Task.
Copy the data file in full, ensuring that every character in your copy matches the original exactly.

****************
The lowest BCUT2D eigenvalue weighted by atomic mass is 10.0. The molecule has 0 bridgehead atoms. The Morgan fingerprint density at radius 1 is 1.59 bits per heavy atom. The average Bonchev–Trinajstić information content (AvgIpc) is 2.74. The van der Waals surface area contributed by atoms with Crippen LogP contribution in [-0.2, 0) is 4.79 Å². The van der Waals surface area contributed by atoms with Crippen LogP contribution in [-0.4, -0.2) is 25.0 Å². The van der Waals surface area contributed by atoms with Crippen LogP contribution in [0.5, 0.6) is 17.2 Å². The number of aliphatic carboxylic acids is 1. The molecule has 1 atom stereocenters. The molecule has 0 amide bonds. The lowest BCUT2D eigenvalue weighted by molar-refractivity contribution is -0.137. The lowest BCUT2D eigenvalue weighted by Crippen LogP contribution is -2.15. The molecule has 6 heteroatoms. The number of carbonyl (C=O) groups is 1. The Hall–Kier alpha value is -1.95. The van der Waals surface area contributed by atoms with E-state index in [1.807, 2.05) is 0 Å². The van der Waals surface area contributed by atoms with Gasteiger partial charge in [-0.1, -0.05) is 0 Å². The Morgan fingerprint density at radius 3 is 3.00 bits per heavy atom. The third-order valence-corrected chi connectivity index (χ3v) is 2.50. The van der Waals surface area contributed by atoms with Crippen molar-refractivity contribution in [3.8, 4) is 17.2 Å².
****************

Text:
The lowest BCUT2D eigenvalue weighted by atomic mass is 10.0. The molecule has 0 bridgehead atoms. The Morgan fingerprint density at radius 1 is 1.59 bits per heavy atom. The average Bonchev–Trinajstić information content (AvgIpc) is 2.74. The van der Waals surface area contributed by atoms with Crippen LogP contribution in [-0.2, 0) is 4.79 Å². The van der Waals surface area contributed by atoms with Crippen LogP contribution in [-0.4, -0.2) is 25.0 Å². The van der Waals surface area contributed by atoms with Crippen LogP contribution in [0.5, 0.6) is 17.2 Å². The number of aliphatic carboxylic acids is 1. The molecule has 1 atom stereocenters. The molecule has 0 amide bonds. The lowest BCUT2D eigenvalue weighted by molar-refractivity contribution is -0.137. The lowest BCUT2D eigenvalue weighted by Crippen LogP contribution is -2.15. The molecule has 6 heteroatoms. The number of carbonyl (C=O) groups is 1. The Hall–Kier alpha value is -1.95. The van der Waals surface area contributed by atoms with E-state index in [1.807, 2.05) is 0 Å². The van der Waals surface area contributed by atoms with Gasteiger partial charge in [-0.1, -0.05) is 0 Å². The Morgan fingerprint density at radius 3 is 3.00 bits per heavy atom. The third-order valence-corrected chi connectivity index (χ3v) is 2.50. The van der Waals surface area contributed by atoms with Crippen molar-refractivity contribution in [3.8, 4) is 17.2 Å².